It has been said that “He was like a rock star who happened to be a poet”; but that paints a misleading picture. To put on airs, to indulge in any sort of flash behavior, would have been to violate the code by which he was raised. His father was a cattle dealer in County Derry, a prosperous man, what in Ireland is called “a strong farmer.” In his Paris Review interview he asserts that the Heaneys “were aristocrats, in the sense that they took for granted a code of behavior that was given and unspoken. . . . Either you were an initiate in the code or you weren’t.” Part of that code involved a sense of responsibility to the literary community. “No poet has a greater sense of noblesse oblige than Seamus Heaney,” Dennis O’Driscoll, gone now too, alas, wrote some years ago. “No poet is more willing to take his car into the dark, wet Irish night and lend his good name to the success of some exhibition, launch or reading. . . . He will stand stoically at a reception, radiating benignity, as if there was no other demand on his time . . . “
Whenever one came out with a new book, a handwritten letter would arrive in the mail giving a close and sympathetic reading and expression of support. He never forgot how hard and lonely a calling poetry was, and many writers could testify about the scrupulosity of his generosity. A kind word from him made that lonely calling a little more companionable. Of course there was a price to pay for all the recognition and responsibility. As his wife Marie once commented on Irish television, “There is no such thing as a free Nobel Prize.”
In 2006, after the old warrior had his stroke, I was asked to fill in for him at an event at the Royal Hibernian Academy in Dublin. Sven Birkerts, an old friend of Seamus’ from his Harvard years, was to give a talk, and I introduced him. Even though Seamus had not heretofore ventured out in public after the stroke, there he was that night in the audience. And after Sven’s talk Seamus rose unsteadily to his feet and made a few well-chosen remarks. He had taken to wearing an old brown felt hat, which his wife Marie said made him look just like his father. He was weaker, a bit uncertain as to his footing, but largely unaffected. When he came to write something about the stroke, which he always referred to as his “turn,” he characteristically framed the experience not in terms of his own suffering but in terms of the efforts of the friends who lifted him up and carried him to the hospital, just as, in the New Testament, a group of men had carried a paralyzed man to Jesus to be healed: “Their shoulders numb, the ache and stoop deeplocked / In their backs, the stretcher handles / Slippery with sweat. And no let up.” The Heaneys printed the poem that year on their Christmas card.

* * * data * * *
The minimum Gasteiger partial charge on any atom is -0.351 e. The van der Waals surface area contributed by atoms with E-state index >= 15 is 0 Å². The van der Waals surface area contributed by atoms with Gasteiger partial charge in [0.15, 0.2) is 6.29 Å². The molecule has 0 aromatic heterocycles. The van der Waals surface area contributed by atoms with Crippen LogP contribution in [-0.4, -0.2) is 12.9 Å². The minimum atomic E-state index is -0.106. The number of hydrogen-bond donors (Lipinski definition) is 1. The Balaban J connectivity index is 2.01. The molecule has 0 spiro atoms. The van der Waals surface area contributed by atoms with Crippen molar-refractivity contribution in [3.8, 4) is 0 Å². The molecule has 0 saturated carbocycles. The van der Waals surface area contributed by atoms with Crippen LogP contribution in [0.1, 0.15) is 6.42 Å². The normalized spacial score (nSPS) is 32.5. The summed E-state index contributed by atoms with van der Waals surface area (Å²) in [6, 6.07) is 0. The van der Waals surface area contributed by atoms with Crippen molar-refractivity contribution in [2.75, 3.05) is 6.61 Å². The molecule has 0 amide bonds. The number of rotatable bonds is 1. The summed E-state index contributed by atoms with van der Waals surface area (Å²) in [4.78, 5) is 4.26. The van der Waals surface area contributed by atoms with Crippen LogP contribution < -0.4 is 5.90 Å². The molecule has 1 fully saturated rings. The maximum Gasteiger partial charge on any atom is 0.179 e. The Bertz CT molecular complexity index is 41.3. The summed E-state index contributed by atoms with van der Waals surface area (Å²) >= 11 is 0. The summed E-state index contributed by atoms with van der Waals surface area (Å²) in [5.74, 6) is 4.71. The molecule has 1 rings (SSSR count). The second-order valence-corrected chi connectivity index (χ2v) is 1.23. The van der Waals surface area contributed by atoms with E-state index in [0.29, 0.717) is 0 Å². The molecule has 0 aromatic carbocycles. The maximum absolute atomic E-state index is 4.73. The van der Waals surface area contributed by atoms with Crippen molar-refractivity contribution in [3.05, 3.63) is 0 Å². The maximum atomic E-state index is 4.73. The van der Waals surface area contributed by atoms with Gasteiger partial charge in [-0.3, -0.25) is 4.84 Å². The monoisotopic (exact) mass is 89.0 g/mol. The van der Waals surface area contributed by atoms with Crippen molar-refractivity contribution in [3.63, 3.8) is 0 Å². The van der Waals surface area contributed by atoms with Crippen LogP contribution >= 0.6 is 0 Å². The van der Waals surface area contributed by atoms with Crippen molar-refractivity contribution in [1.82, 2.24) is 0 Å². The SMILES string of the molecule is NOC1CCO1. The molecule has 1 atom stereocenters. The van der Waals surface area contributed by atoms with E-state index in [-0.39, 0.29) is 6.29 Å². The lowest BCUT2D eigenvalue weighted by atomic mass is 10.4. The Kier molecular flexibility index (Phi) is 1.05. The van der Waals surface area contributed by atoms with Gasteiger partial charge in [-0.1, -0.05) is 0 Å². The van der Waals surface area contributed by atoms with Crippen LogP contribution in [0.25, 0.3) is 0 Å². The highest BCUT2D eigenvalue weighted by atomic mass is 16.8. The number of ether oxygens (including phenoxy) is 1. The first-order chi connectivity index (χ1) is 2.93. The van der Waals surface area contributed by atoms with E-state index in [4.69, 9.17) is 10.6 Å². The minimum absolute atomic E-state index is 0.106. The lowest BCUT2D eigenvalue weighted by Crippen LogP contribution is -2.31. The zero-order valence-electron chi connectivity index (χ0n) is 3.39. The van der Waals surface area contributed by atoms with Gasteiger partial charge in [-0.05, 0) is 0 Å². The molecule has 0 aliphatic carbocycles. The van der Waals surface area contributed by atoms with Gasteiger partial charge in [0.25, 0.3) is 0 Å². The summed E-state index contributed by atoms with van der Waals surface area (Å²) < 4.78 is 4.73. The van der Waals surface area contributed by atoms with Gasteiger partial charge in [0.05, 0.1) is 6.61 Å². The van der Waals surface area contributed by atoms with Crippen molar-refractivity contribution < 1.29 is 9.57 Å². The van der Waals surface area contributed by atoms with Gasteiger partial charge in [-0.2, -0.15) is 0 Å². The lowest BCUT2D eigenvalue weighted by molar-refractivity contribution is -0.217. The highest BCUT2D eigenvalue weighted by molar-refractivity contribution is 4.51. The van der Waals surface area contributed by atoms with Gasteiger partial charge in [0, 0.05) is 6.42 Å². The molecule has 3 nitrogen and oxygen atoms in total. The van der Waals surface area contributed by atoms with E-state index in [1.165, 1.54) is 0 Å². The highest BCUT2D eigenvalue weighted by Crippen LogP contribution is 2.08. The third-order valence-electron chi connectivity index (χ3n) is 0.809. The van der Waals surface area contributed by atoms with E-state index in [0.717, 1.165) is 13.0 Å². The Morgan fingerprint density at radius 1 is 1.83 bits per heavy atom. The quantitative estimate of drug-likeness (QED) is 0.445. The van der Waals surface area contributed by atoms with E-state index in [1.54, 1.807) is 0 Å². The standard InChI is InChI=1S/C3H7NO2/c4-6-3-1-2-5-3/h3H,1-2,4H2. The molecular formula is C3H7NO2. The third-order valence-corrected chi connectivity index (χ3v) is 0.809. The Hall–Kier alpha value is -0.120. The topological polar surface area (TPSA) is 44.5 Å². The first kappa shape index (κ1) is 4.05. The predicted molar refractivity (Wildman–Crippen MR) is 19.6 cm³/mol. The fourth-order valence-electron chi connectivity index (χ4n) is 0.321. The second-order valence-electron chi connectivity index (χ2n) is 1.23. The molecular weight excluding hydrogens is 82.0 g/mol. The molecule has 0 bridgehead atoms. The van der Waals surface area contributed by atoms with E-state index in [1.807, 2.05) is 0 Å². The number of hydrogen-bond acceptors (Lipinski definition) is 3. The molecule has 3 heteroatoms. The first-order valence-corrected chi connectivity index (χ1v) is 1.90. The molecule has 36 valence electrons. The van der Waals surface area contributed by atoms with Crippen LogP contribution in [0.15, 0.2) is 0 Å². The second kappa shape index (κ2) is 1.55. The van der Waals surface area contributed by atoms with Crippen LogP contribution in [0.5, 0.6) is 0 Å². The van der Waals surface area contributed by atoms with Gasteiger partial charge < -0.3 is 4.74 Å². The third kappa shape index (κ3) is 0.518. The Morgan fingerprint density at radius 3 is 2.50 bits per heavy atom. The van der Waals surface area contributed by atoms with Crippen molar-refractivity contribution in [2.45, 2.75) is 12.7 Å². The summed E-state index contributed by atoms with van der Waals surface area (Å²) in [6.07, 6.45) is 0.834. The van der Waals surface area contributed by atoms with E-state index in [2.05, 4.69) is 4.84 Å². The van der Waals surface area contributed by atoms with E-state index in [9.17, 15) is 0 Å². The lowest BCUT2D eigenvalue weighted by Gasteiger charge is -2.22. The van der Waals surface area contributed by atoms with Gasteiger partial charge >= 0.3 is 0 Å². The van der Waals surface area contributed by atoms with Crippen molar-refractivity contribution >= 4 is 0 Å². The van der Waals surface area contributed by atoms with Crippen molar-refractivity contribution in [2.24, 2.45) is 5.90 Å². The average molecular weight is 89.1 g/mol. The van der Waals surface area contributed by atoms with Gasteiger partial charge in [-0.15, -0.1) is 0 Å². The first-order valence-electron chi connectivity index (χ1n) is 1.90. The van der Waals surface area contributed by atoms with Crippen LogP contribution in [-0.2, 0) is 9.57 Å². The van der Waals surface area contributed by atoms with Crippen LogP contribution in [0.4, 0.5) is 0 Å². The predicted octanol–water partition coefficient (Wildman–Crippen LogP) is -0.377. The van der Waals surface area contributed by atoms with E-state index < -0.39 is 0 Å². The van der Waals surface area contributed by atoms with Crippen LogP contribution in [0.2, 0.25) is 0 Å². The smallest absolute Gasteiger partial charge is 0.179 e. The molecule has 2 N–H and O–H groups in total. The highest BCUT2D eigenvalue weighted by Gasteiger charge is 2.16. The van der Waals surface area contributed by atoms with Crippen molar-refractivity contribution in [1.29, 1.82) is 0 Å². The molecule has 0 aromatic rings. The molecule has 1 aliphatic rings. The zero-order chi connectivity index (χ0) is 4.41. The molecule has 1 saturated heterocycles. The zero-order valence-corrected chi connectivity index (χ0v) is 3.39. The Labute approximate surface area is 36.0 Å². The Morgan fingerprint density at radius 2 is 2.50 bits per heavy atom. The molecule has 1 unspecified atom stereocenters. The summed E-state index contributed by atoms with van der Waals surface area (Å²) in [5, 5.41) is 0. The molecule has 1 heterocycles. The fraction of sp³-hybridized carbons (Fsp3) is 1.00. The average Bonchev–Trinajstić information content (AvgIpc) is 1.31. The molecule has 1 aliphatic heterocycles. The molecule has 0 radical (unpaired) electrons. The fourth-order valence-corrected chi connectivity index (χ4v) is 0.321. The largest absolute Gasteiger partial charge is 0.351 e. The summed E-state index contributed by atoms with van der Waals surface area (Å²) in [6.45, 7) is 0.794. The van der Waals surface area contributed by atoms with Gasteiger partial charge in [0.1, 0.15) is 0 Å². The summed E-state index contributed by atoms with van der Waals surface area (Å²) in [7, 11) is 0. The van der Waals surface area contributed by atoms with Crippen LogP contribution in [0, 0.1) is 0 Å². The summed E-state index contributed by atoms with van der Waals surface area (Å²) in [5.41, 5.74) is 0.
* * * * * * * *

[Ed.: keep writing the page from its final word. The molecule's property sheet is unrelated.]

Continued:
I’ve always felt that Seamus Heaney would have preferred not to be the poet of the Troubles, Irishman for the World. Like his friends Robert Lowell and Derek Walcott, he relished friendship, among people with whom he was able, as Lowell wrote in a completely different context, “to joke cruelly, seriously, and be himself.” For all his benignity, for all his capacity to be “the smiling public man,” in private he could be beautifully acerbic. But most of all, he had a huge gift for pleasure. One of my favorites of his in this vein is “Oysters,” which takes place in Moran’s on the Weir in County Galway, that lovely thatched cottage of a restaurant in Kilcolgan. I’d like to remember him there, in the second snug on the right, drinking a creamy dark pint and eating Galway Bay oysters:
Our shells clacked on the plates.
My tongue was a filling estuary,
My palate hung with starlight:
As I tasted the salty Pleiades
Orion dipped his foot into the water.
. . . . . . . . . . . . . . . . . . . . .
We had driven to the coast
Through flowers and limestone
And there we were, toasting friendship,
Laying down a perfect memory
In the cool thatch and crockery.
Photo credit: Reuters/Ho New